The snow meant for them falls on the roadway.

Don't put down the book on reading this, man.

A few people have a bed for the night
For the night the wind is kept from them
The snow meant for them falls on the roadway
But it won't change the world
It won't improve relations among men
It will not shorten the age of exploitation.

On the Critical Attitude

The critical attitude
Strikes many people as unfruitful
That is because they find the state
Impervious to their criticism
But what in this case is an unfruitful attitude
Is merely a feeble attitude. Give criticism arms
And states can be demolished by it.

Canalising a river
Grafting a fruit tree
Educating a person
Transforming a state
These are instances of fruitful criticism
And at the same time instances of art.

Comments or Questions for me

Since I have been here people have posted questions and comments to my user page and talk page indiscriminately. I have archived all of this material on this page. But if you wish to make a comment, please do so on my talk page.

The rest of this page is somewhat self-indulgent

Some pages I care about

Since I started contributing to Wikipedia I have edited a number of pages. However, there are a few where I am especially proud of the research I did in order to contribute to the article:

Articles

Anthropology

Biblical canon

Cultural anthropology

Cultural evolution

Cultural and historical background of Jesus

Cultural relativism

Culture

Ethnic group

Franz Boas

Incest taboo

Jivaroan peoples

Judaism and Christianity

Karl Marx

Pharisees

Race

Shuar

Tribe

Policies and guidelines

Over the years I have at times put considerable work into:

No original research

Disruptive editing

which I believe have helped maintain the encyclopedic quality of Wikipedia.

Essays on Wiki-Process

Wikipedia:Advice for new administrators

Wikipedia:The role of policies in collaborative anarchy

The Durova Incident (by JzG) (Note: I care about this very clear-headed and informative analysis of one of the many overblown incidents here that are symptomatic of a whole set of systemic problems at Wikipedia. I did not play any significant role in the incident, and did not write or edit this page.)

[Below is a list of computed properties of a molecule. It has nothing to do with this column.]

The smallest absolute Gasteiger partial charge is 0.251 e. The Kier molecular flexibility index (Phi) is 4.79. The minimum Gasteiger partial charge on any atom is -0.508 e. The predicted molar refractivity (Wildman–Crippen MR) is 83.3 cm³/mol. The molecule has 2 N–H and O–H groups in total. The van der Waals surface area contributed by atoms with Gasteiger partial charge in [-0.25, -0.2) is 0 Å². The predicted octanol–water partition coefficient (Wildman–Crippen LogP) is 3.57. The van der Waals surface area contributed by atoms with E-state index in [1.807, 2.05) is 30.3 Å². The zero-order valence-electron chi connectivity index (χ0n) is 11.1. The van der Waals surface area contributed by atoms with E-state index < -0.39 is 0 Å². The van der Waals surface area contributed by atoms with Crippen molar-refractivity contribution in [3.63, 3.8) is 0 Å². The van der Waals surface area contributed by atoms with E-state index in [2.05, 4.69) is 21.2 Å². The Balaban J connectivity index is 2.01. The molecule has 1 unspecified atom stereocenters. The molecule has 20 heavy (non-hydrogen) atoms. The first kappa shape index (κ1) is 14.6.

The continued harassment of Slim Virgin (an account by the victim) (Note: I neither wrote nor edited this page, but consider it another very instructive example of a crippling weakness of Wikipedia.)

Dealing with harassment on wikipedia by User:JzG

Essays on Wiki-Research

Advice on researching with Wikipedia

Suggestions for excellent content by User:AndyZ

Librarian's Guide to the way Wikipedia works by User:DGG

Librarian's view of Wikipedia and Reliability also by User:DGG

Some of my favorite books and poems

Literature

Matthew Arnold

Ray Bradbury

J. M. Coetzee

Denis Diderot

Umberto Eco

E.M. Forster

John Fowles

Graham Greene

Homer

John Keats

Ursula K. Le Guin

William Somerset Maugham

Herman Melville

Rainer Maria Rilke

Philip Roth

Antoine de Saint-Exupéry

John Steinbeck

Leo Tolstoy

Unknown

Various Authors

Jewish

Daniel Boyarin

  • A Radical Jew: Paul and the Politics of Identity (1997) The University of California Press ISBN 0520212142

Abraham Joshua Heschel

  • God in Search of Man: A Philosophy of Judaism (1976) Farrar, Straus and Giroux ISBN 0374513317
  • The Prophets (2001) Perennial Classics ISBN 0060936991

Max Kadushin

  • The Rabbinic Mind (2001) Global Publications at SUNY Binghamton University ISBN 1586840940

Yechezkel Kaufmann

  • The Religion of Israel: From Its Beginnings to the Babylonian Exile (1972) Schocken ISBN 0805203648

Franz Rosenzweig

  • The Star of Redemption (2005) University of Wisconsin Press ISBN 0299207242

Leo W. Schwarz, editor

  • Great Ages and Ideas of the Jewish People (1977) Modern Library ISBN 039460413X

Anthropology

For the Neophyte

Ruth Benedict

Marvin Harris

  • Our Kind: Who We Are, Where We Came From, Where We Are Going (1990) Perennial ISBN 0060919906

Hortense Powdermaker

Eric Wolf

  • Europe and the People Without History (1997) University of California Press ISBN 0520048989

For the Veteran

Gregory Bateson

Franz Boas

  • Race, Language, Culture (1940) The University of Chicago Press ISBN 0226062414

Alan Tormaid Campbell

  • To Square with Genesis: Causal Statements and Shamanic Ideas in Wayãpí(1989) The University of Iowa Press ISBN 0877452482

Terrence Deacon

  • The Symbolic Species: The Coevolution of Language and the Brain (1998) W. W. Norton & Company ISBN 0393317544

Johannes Fabian

  • Time and the Other: How Anthropology Makes its Object (2002) Columbia University Press ISBN 0231125771

James Ferguson

  • The Anti-Politics Machine: "Development," Depoliticization, and Bureaucratic Power in Lesotho (1994) University of Minnesota Press ISBN 0816624372

William H. Fisher

  • Rain Forest Exchanges: Industry and Community on an Amazonian Frontier (200) Smithsonian Books ISBN 1560989831

Ronald Frankenberg

  • Village on the Border: A Social Study of Religion, Politics and Football in a North Wales Community (1989) Waveland Press ISBN 0881334855

Morton H. Fried

  • The Evolution of Political Society: An Essay in Political Anthropology (1967) Random House
  • The Notion of Tribe (1975), Cummings ISBN 0846515482

Judith Friedlander

  • Being Indian in Hueyapan: A Study of Forced Identity in Contemporary Mexico (1975) Bedford/St Martins ISBN 0312073151